This week, Janet Ross (Project Coordinator for My Life, My Decision in Lancashire) tells us what a day at work looks like for her.
I woke up on Monday morning with the distinct impression that I must have slept for three months and it was November. It was cold and grey and the rain was persisting down. I checked the mobile phone and yes it was July, and I was still in Lancashire. Life is tough sometimes.
Hi Ho. Off to work I go… I have been working for the My Life, My Decision for nearly six months now and no two days are the same.
Part of the job is to meet people and organisations to promote the service we provide to help plan for future care and treatments.
On the calendar today is a visit to my own Parish Church.
The church is holding a ceremony to consecrate a new burial ground so I agreed with my Project Lead that I would attend this event; after all, it’s not every day you get the chance to ask a Bishop about his end-of-life planning!
I spent the weekend trying on hats and gloves and practicing my curtsey but finally decided to just go as myself. Always a good plan.
The weather grew steadily more wintry as the day went on. There were road-works on the M6 motorway so a visit to a client with a diagnosis of dementia was particularly nerve-wracking. Fortunately I know the back roads in this area very well and arrived on time for a useful appointment with the delightful man and his lovely wife and they were touchingly appreciative of the advice I could offer and the issues I suggested they give some thought to. I left feeling so glad that they were finally managing to have the conversations with each other that they had previously been afraid to start.
After a harrowing return journey , the problems with the roadworks were now spilling over into the surrounding areas, but I arrived at the church gate a few seconds before 4 o’clock – I had to skip lunch, so thanks to God for creating bananas!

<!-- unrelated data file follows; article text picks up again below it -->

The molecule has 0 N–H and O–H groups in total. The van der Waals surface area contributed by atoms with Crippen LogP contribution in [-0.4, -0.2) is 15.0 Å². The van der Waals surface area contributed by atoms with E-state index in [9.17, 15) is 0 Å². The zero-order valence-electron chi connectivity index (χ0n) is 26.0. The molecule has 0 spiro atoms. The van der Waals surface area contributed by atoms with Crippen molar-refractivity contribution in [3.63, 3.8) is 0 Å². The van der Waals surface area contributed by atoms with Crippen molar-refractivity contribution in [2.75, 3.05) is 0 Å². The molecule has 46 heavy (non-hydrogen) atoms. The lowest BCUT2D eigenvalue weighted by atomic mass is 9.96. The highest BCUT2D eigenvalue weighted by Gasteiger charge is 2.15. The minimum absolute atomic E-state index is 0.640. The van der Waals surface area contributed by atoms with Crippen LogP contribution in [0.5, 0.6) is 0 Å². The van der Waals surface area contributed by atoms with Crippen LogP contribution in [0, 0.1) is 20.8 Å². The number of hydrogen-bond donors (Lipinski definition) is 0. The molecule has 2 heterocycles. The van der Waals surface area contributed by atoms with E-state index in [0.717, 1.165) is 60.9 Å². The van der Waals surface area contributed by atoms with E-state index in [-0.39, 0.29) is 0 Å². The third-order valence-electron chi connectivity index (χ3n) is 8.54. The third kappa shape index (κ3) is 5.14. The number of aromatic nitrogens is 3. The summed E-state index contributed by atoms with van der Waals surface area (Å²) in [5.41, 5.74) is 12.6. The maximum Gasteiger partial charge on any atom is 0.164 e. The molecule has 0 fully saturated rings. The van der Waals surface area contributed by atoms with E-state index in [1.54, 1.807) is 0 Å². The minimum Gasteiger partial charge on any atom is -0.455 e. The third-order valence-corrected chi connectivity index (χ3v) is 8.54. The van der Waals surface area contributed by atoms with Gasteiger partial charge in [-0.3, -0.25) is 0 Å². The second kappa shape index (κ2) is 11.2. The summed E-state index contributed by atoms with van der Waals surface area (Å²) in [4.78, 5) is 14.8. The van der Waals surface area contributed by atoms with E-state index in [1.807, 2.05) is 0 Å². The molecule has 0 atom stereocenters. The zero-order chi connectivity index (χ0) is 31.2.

His red robes seemed to glow against the backdrop of the fresh greenery and the wet, grey stones of the cemetery. He was followed by his assistant, clothed in purple and white embroidered robes, a lawyer in his wig and black gown, the minister in his white and purple robes and members of the congregation carrying ceremonial sceptres and all dressed very smartly for this special occasion.
It crossed my mind that maybe I was dreaming about being in a novel by Anthony Trollope but I pinched my arm a few times and, yes, this enchanting scene was actually rea
The plot of land was given to the church back in the fifties and today the graveyard is getting full, hence the need to expand and the ceremony taking place.
So the Lawyer described the land and what it would (and would not) be used for. The Bishop said prayers and the congregation responded. Then we all walked the boundary of the plot saying prayers and the Bishop drew a large cross on the ground with his Crozier.
We all stood in silence for a few minutes and looked at the view. This place is about 30 miles from the coast but we could clearly see the sea at Blackpool sparkling in the distance. On a clear day we can see the Welsh mountains, the Isle of Man and Helvellyn. For a few poignant minutes, we watched the activity of the Lancashire plain. It was criss-crossed by tiny cars bustling along roads, but they were too far away for us to hear anything but leaves rustling and birds singing, The landscape sat under the arc of a dramaticsky of heavy dark clouds interspersed with patches of blue allowing rays of sunshine to light up patches of bright green. Peace descended.
The weather forecast had predicted thunder for the Chorley area that afternoon but it didn’t materialise – that would have finished me off!
We ambled slowly back through the graveyard to the Church and I caught snatches of conversations between people talking about their friends and relatives who are buried nearby, and their childhood memories of those people.
We were getting a little bit chilled by this time but back inside the church building was the most welcome sight of steaming teapots arranged on hand- embroidered table cloths and an astonishing display of home-made cakes.
Well by that time everyone was thoroughly in the mood to talk about matters relating to the end of life.
I had some relaxed conversations and I introduced the My Life, My Decision to as many people as possible. The rain hammered down on the roof making quite a spooky sound.
I came away with an enquiry from the Women’s Institute, a couple of individual referrals and an invite to a Gravetalk event in Accrington.
And I ate four cakes! I could have carried on but didn’t want to seem greedy…
What a wonderful day.
Finally, and just in case any readers start to suffer from job envy, I can tell you that the rest of the week was spectacularly difficult.
However, the inspiration I get from days like these and the people I meet and work alongside gives me the strength to carry on and makes me so grateful to have this job and be blessed with the gift of time to do it.